In March, 1974, the villagers from Xiyang Village of Yanzhai Township in Lintong District accidentally discovered many broken pottery figures while sinking a well 1.5 kilo-metres away east of Emperor Qin Shihuang's Mausoleum. After archaeological excava-tion and textual research, it was found that this was'an oblong pit in which were buried terra-cotta warriors and horses from the Qin Dynasty. In 1976, after drilling, another two pits were discovered respectively 20 metres and 25 metres north of the former one. They were numbered Pit 1, 2 and 3 respectively in order of discovery, with a total area of 22,780 square metres. This new discovery stirred up a sensation across the whole world. In order to protect properly those rare but valuable historical relics, in 1975, the State Council gave permission that a museum covering an area of 16,300 square metres be constructed on the site of Pit No. 1. The museum was officially open to the public on Oc-tober 1--National Day, 1979. The exhibition hall of Pit No. 3 was open to the public on September 27, 1989. The exhibition hall of Pit No. 2 was also open to the public in October, 1994. The mu-seum and the mausoleum are listed as one of the ten historical places in China and they are also placed by the UNESCO among the world's cultural legacies.
Pit No. 1 is in an oblong shape, 230 metres long from east to west, 62 metres wide from north to south and 5 metres deep, cov ering an area of 14,260 square metres. It is an earth-and-wood structure in the shape of a tunnel. There are five sloping entrances on the eastern and western sides of the pit respectively. Down inside the tunnel, there are ten earth-rammed partition walls, across which huge and strong rafters were placed, then covered with mats and fine soil and filling earth. The floors are paved with bricks. The terra-cotta warriors and horses in Pit No. 1 are arrayed in a practical battle formation. In the long corridor to the east end of the pit stand facing east three rows of terra-cotta warriors in battle tu-nics and puttees, 70 in each, totalling 210 altogether. Armed with bows and arrows, they constitute the vanguard. There is one row of warriors in the south, north and west of the corridor respective-ly, facing outward. They are probably the flanks and the rear guard. Holding crossbows and arrows and other long-distance shooting weapons, they took up the job of defending the whole bat-tle formation. The ten rammed partition walls divided Pit No. 1 into eleven latitudinal passage ways where stand facing east 38 columns of warriors with horse-drawn chariots in the centre. The warriors, armour-clad, holding long-shaft weapons are probably the main body of the formation and represent the principal force. There are altogether 27 trial trenches. According to the density of the forma-tion in each trial, it is assumed that more than 6,000 clay warriors and horses could be unearthed from Pit No. 1, most of which are in-fantrymen.Pit No. 2 is located 20 metres to the north of the eastern end of Pit No. 1. The Pit is L—shaped and consists of four different mixedmilitary forces in four arrays. It is estimated that there were over 1,000 pieces of pottery figures, 500 horse-drawn chariots and saddledhorses. The pit is measured 6,000 square metres. The first array,i.e. the eastern protruding part of the pit, is compo~d of 334 archers. To the south of the pit is the second array, including the first through the eighth passage ways, it is composed of 64 chari-ots,each of which carries three warriors. The third array, i.e. the middle of the pit, including the ninth through the eleventh passage ways is composed of 19 chariots and 100 infantrymen. The fourth array to the north of the pit, including the l2th through the 14th passage ways is composed of six chariots, 124 saddled horses and cavalrymen. The four arrays are closely connected to constitute a complete battle formation and can be divided up to act independent-ly, capable of attacking and defending and of self-protection and quick response. Three of the four arrays in Pit No. 2 have chariots and warriors. The chariots took up most of battle formation. This proves that chariots and warriors were the princip~ll fighting forces in the Qin Dynasty. The wooden chariots have become decayed with age, but the tongues and wheels left clear traces in the clay. The bronze parts of the chariots remained intact.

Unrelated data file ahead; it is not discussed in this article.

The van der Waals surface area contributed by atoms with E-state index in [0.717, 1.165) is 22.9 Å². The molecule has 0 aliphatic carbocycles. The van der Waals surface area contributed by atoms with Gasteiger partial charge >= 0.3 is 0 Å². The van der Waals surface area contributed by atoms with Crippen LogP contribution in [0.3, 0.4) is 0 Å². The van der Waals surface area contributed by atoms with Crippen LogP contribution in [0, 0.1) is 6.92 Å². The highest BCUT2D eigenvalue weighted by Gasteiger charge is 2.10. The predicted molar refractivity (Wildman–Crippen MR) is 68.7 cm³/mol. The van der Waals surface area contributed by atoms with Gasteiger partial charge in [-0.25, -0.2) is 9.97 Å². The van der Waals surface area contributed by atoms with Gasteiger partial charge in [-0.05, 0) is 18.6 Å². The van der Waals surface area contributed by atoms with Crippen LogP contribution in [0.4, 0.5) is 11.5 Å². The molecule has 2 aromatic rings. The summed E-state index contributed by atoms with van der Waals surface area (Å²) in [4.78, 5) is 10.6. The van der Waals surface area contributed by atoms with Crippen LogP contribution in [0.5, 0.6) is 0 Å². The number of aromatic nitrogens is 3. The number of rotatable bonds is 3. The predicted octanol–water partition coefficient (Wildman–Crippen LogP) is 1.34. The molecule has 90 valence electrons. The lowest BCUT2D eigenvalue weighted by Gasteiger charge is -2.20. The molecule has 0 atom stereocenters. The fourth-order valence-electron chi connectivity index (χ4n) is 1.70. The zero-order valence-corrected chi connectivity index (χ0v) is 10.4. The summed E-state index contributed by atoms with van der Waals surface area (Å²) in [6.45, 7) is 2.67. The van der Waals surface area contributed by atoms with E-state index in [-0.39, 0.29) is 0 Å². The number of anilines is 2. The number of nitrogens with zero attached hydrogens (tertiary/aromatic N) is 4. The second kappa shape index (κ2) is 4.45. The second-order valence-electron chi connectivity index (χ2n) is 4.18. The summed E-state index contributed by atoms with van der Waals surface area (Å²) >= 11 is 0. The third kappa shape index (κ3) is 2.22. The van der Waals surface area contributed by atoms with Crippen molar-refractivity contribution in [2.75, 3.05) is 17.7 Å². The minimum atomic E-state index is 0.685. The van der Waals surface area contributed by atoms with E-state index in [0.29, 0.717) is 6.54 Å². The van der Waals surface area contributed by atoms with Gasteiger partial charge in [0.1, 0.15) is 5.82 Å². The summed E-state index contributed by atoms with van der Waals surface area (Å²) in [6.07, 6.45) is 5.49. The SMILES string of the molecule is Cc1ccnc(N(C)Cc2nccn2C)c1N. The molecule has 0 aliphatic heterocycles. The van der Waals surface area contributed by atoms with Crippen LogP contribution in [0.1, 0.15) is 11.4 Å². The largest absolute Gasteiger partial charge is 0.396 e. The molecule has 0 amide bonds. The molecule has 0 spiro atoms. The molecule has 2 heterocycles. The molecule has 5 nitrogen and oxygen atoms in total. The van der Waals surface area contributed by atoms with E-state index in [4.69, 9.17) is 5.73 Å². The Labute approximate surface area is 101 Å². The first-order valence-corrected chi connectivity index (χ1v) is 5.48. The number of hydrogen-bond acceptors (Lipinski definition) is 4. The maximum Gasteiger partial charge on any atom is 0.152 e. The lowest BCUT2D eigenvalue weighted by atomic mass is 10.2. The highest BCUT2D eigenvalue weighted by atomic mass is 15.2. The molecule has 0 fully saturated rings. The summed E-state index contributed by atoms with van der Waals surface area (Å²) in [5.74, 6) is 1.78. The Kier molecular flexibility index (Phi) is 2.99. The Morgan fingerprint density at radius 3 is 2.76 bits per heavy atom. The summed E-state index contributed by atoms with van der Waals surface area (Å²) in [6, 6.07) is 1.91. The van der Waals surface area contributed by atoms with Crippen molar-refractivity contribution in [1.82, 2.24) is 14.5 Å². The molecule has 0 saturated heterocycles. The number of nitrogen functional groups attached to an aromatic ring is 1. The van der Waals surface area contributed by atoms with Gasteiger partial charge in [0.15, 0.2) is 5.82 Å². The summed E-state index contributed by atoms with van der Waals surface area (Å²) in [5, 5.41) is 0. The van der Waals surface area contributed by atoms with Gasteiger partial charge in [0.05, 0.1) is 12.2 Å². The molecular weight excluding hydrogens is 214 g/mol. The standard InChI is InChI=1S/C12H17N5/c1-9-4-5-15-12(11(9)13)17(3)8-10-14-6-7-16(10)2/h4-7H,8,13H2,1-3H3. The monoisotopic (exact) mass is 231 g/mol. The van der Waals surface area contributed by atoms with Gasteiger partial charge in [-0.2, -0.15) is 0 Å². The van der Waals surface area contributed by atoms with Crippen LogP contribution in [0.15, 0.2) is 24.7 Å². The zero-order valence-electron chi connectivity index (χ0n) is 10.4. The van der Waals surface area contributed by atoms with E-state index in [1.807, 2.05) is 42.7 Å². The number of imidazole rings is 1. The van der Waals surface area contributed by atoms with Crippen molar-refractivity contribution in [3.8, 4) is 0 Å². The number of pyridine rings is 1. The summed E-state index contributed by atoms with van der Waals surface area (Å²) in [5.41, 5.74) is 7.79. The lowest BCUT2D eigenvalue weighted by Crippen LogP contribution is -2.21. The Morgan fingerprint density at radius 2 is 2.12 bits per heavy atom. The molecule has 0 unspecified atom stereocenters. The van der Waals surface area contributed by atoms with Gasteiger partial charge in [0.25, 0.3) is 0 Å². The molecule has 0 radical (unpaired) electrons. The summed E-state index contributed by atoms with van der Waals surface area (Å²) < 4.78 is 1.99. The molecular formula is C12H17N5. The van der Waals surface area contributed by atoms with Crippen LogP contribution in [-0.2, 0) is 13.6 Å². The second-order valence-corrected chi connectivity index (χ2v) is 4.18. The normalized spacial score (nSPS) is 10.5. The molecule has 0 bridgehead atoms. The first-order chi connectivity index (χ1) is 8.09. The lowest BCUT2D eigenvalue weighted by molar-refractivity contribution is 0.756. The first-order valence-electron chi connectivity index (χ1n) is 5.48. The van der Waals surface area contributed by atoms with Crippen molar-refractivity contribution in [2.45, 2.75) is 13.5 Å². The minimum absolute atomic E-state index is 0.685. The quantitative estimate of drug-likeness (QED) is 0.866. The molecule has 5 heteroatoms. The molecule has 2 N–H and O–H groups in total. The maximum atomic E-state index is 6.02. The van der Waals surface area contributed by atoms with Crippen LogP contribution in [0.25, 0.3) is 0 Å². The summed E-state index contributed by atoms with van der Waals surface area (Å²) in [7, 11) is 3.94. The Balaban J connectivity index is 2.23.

Pit No. 3 is located 25 metres to the north of Pit No. i and to the west of Pit No. 2. The plane of the pit is of concave shape to- talling about 520 square metres. Out of the pit were unearthed one
chariot, four terra-cotta horses and 68 clay armoured warriors. To its east, there is a sloping entrance, 11.2 metres long, 3. 7 metres wide, opposite which is a chariot and horse house. On both sides of
the house, there is a winging room, in which were unearthed 64 pottery figurines. The arrangement of the pottery figurines is quite different from that in Pits No. 1 and No. 2 in which the warriors are
placed in battle formation. But those in Pit No. 3 are arrayed opposite to each other along the walls, in two rows. Even the weapons held by the warriors in Pit No. 3 are different from those in Pits